Women have taken up arms in heavily-contested regions of Afghanistan as the Taliban continues to make nationwide gains during the U.S. military’s withdrawal.
The U.S. continued its drawdown of troops, keeping to President Biden’s promised deadline, which aims for a full withdrawal by Sept. 11 – a date he said Thursday would now be Aug. 31. However, Afghanistan has already struggled to stand on its own.
Government forces have already withdrawn from seven districts, focusing troops and resources around holding the capital province of Badakhshan.
In response, hundreds of women have taken to the streets carrying guns and protesting the Taliban, The Guardian reported.
“There were some women who just wanted to inspire security forces, just symbolic, but many more were ready to go to the battlefields,” said Halima Parastish, head of the women’s directorate in Ghor. “That includes myself.”
“I and some other women told the governor around a month ago that we’re ready to go and fight,” Parastish said.
The Taliban have already introduced severe restrictions against women’s rights in areas they control, including education, freedom of movement and attire, activists and residents claim.
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Women have joined the country’s security forces over the past two decades, including training as helicopters pilots, though they face similar discrimination that exists in other countries preventing women from serving on the frontlines.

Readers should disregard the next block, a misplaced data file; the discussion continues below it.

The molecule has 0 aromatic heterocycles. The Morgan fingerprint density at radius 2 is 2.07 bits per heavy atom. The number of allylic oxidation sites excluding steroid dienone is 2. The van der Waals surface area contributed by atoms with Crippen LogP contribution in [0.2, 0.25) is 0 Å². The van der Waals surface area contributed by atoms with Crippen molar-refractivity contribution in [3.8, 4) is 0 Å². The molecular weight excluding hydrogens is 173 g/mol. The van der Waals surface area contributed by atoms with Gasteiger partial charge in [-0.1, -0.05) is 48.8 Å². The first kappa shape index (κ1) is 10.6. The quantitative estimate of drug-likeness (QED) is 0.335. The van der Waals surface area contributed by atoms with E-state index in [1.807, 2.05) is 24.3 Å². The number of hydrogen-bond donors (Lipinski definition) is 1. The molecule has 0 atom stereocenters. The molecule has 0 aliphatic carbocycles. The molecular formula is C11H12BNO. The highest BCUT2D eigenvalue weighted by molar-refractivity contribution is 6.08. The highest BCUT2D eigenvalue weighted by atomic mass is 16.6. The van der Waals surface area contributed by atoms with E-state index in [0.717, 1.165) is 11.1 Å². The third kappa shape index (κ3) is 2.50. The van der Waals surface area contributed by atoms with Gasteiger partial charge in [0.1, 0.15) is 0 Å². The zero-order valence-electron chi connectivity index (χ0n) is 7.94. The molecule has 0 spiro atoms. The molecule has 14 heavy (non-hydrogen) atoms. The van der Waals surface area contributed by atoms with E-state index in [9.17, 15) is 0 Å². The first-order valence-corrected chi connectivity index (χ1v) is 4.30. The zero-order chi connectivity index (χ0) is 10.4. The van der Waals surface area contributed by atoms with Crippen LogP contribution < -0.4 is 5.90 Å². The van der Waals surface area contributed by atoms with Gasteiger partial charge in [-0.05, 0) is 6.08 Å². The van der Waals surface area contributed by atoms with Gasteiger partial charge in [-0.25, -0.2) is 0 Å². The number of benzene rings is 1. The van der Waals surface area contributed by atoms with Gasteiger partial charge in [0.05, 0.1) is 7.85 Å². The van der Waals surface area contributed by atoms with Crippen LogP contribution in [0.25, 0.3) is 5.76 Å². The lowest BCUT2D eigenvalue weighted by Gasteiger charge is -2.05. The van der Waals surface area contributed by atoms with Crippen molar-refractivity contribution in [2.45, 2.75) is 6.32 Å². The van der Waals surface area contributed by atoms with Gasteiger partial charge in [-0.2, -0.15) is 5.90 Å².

Abdulzahir Faizzada, the Ghor provincial governor, told The Guardian that some of the women protesting the Taliban have already engaged them in battle and endured violence at their hands.
“The majority of these women were those who had recently escaped from Taliban areas,” Faizzada said. “They have already been through war in their villages, they lost their sons and brothers, they are angry.”
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Faizzada supports efforts to train women lacking experience with weapons, but only if the government in Kabul approved it.
Former President George W. Bush warned in April that the decision to withdraw troops from the country would provide opportunities to the Taliban that he hoped the U.S. would not come to regret.
“My first reaction was, wow, these girls are going to have real trouble with the Taliban,” Bush said. “A lot of gains have been made, and so I’m deeply concerned about the plight of women and girls in that country.”
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He added: “I think the administration hopes that the girls are going be OK through diplomacy. We’ll find out. All I know is the Taliban, when they had the run of the place, they were brutal.”
Former President Donald Trump initiated a plan to withdraw U.S. troops from the country, intending to complete the withdrawal of all regular troops by May 2021. President Biden changed that timeline when he took office.
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The decision has drawn bipartisan criticism, with proponents saying the withdrawal will only increase the problems within the country. Former Afghanistan President Hamid Karzai claimed that extremism is at its “highest point” ahead of the planned drawdown of U.S. forces from his country and that the U.S. had failed to live up to its promises.